Tuberculosis (TB) is a devastating bacterial disease for two reasons: First because there are huge numbers involved, approximately 1/3 of humanity is infected, about fifteen million people are in active disease at any one time and about two million die of TB each year. Secondly, TB is one of the most difficult bacterial infections to trea. To treat fully drug-sensitive cases of active TB takes six months and requires four different antibiotics. Multi-Drug Resistant (MDR) and eXtensively Drug Resistant (XDR) TB are resistant to some, or all, respectively, of the first line antibiotics and require drugs that are more dangerous to the patient, often must be given intravenously, and are much more expensive. There is an urgent need for faster-acting antibiotics against TB with fewer side effects and for antibiotics that are effective against MDR and XDR TB. We found that mutants unable to make biofilms are more sensitive to antibiotic in vitro during planktonic growth. Inspired by these results, we hypothesized that in vitro biofilm formation could be a unique phenotype to develop a high-throughput screen for inhibitors with novel mechanism(s) of action. A cell-based screen of 70,000 compounds for molecules that inhibit biofilm formation in Mycobacterium smegmatis yielded a number of compounds that strongly inhibit biofilm formation in Mycobacterium tuberculosis (Mtb). One candidate TCA1 has bactericidal activity against both drug susceptible and drug resistant Mtb and synergizes with rifampcin (RIF) or isoniazid (INH) in sterilization of Mtb in vitro. In addition TCA1 showed bactericidal activity against both replicating and non-replicating Mtb in vitro. Furthermore, we have demonstrated that TCA1 is active in a Mtb mouse infection model both independently and in conjunction with INH or RIF suggesting that it is a promising lead for drug development. We propose to characterize the biological mechanism of TCA1 and carry out structure-activity relationship (SAR) studies to improve the potency and pharmacokinetics of this molecule against susceptible and drug resistant Mtb. The result will be robust lead candidates with in vivo proof of efficacy that can be further optimized and developed through future funded collaborative efforts as novel therapeutics for the treatment of TB.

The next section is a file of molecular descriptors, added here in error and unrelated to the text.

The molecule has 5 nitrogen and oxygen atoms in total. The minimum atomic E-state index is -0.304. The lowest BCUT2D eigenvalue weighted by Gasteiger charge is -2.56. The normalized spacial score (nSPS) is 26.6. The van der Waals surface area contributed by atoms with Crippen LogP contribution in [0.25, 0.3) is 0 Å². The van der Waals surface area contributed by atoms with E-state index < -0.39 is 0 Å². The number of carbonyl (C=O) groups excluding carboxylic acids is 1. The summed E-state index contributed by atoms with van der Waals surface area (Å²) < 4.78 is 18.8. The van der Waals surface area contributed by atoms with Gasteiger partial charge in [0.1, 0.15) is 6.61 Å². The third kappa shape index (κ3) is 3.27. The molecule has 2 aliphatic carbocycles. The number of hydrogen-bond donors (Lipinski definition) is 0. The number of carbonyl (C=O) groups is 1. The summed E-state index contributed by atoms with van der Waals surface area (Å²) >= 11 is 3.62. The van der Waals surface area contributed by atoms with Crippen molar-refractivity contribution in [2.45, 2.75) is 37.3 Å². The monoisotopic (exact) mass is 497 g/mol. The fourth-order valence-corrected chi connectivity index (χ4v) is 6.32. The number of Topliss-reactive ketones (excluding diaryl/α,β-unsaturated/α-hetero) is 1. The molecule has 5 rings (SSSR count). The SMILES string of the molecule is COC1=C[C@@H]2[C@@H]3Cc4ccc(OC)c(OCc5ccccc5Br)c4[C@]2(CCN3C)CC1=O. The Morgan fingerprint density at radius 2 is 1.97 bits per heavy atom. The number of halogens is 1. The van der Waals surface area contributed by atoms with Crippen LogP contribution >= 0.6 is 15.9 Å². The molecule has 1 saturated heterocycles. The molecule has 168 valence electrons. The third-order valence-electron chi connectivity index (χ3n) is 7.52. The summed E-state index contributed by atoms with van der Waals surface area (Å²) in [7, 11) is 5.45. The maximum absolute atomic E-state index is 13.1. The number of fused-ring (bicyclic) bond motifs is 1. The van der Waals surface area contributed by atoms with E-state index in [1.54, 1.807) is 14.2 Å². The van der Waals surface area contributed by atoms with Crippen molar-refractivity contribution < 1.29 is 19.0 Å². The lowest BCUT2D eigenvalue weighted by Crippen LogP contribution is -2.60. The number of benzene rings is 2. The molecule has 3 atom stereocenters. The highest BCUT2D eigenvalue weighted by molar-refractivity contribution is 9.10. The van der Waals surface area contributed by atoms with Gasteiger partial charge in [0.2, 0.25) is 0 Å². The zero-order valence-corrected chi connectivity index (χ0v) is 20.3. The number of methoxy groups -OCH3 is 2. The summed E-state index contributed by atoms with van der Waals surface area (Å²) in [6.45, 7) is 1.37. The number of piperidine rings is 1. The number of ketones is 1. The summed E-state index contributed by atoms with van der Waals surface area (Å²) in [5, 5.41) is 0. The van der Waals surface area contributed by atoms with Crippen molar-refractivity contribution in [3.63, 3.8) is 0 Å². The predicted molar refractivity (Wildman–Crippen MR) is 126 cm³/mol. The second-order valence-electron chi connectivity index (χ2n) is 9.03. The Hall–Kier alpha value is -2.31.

The human disease tuberculosis (TB) is very difficult to treat because existing antibiotics against TB are slow acting, have deleterious side effects, and don't always work due to the evolution of resistant strains. We propose to study promising new antibiotic candidates in detail, and demonstrate proof of efficacy for at least one candidate in relevant in vivo models. These new antibiotics work differently than any now in use and our evidence is that strains resistant to extant drugs are vulnerable to the new ones.
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